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Water Rate Increase in Limbo — Aldermen Hear Election Complaint, Take No Action on Alcohol Ordinance

littlefield and marshallWater Rate Increase  in Limbo

At a heavily attended March 5 meeting, the Caledonia Board of Aldermen heard a complaint from a candidate about the election commission, discussed the status of a proposed water rate increase and took no action on a draft open container ordinance.

Aldermen Hear Election Complaint, Take No Action on Alcohol Ordinance
Susan Bell, who has filed papers to run for mayor, had a complaint about the election commission.  Bell claimed that attempts to verify her residency have crossed the line into harassment.
“For the last week or so I’ve had an issue with the election commission,” Bell said.  “There seems to be a question about my residence.  [Election Commissioner Ken Byers] came to me last week and asked me to change my address.  I assured him that there was no reason to and that I would be glad to supply him with a copy of my homestead.  He declined it.  On Monday another committee member checked my utility bills.  I pay utilities at my home, and you don’t have to pay utilities to have a homestead.  I have had them since 1987.  I have a copy of my driver’s license and my homestead.  I feel, after reading state law, that this is harassment.  How many people have to put up with this for their right to vote?
“I don’t have a problem with anyone asking me anything or proving anything, but I do have a problem with people calling around and getting into my privacy,” she said.  “I can show you proof of my identity and proof of my residency.  I’m at the point where what do I do now, take them home and let them spend the night?  Am I being picked on, or do we treat everybody this way?”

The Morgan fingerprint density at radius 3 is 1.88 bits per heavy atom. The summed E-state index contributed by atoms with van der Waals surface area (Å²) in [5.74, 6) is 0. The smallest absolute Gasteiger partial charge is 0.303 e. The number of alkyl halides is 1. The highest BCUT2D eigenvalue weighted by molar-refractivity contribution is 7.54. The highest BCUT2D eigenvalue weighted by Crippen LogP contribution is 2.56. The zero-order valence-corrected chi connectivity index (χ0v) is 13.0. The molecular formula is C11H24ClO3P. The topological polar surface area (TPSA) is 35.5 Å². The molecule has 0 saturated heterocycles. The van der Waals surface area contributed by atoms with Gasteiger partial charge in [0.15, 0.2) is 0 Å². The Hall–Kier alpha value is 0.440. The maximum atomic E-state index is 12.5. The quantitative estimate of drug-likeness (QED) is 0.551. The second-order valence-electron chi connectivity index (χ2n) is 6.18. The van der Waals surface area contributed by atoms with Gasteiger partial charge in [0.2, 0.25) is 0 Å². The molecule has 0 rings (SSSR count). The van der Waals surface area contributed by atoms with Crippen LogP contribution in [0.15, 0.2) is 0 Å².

“Do you want to answer to that, Mr. Byers?” Mayor George Gerhart asked.
“No comment,” said Byers.
“The way it works is that you have the code section that sets out the requirements,” Town Attorney Jeff Smith said.  “If she is allowed to qualify and then wins the race, it would be incumbent on the loser to challenge her residency.  You have to be a resident a year prior to the election and you can’t be convicted of a felony.  Beyond that the qualifications to run are pretty slim.  You have to have a heartbeat, be over 21 years of age and meet the residency requirement and not be a felon.”
“She said she did not receive this much opposition until she decided to run for mayor,” Gerhart said.  “But I’m not going to say anything else because the committee members are not here to defend themselves.”
“It’s up to the election commission,” Smith said.  “[The board of aldermen] has no authority to allow someone to run or not.”
“We’re trying to make sure this election is run fairly,” Byers said from the audience.
“I hope you’re not implying the last election was unfair,” said Alderman Mike Savage.  “I would take offense at that.”
“No, but the poll books are out of date,” Byers said.  “We’re just trying to get rid of the people who have died or who don’t live in the city limits.”    [Someone familiar with the issue told me that the problem with Ms. Bell’s candidacy is that she owns a home on Lawrence Street – which is inside the city limits – and a home on Dodson Road, which is outside the city limits.  It is unclear which is her actual primary residence. – Brian Jones]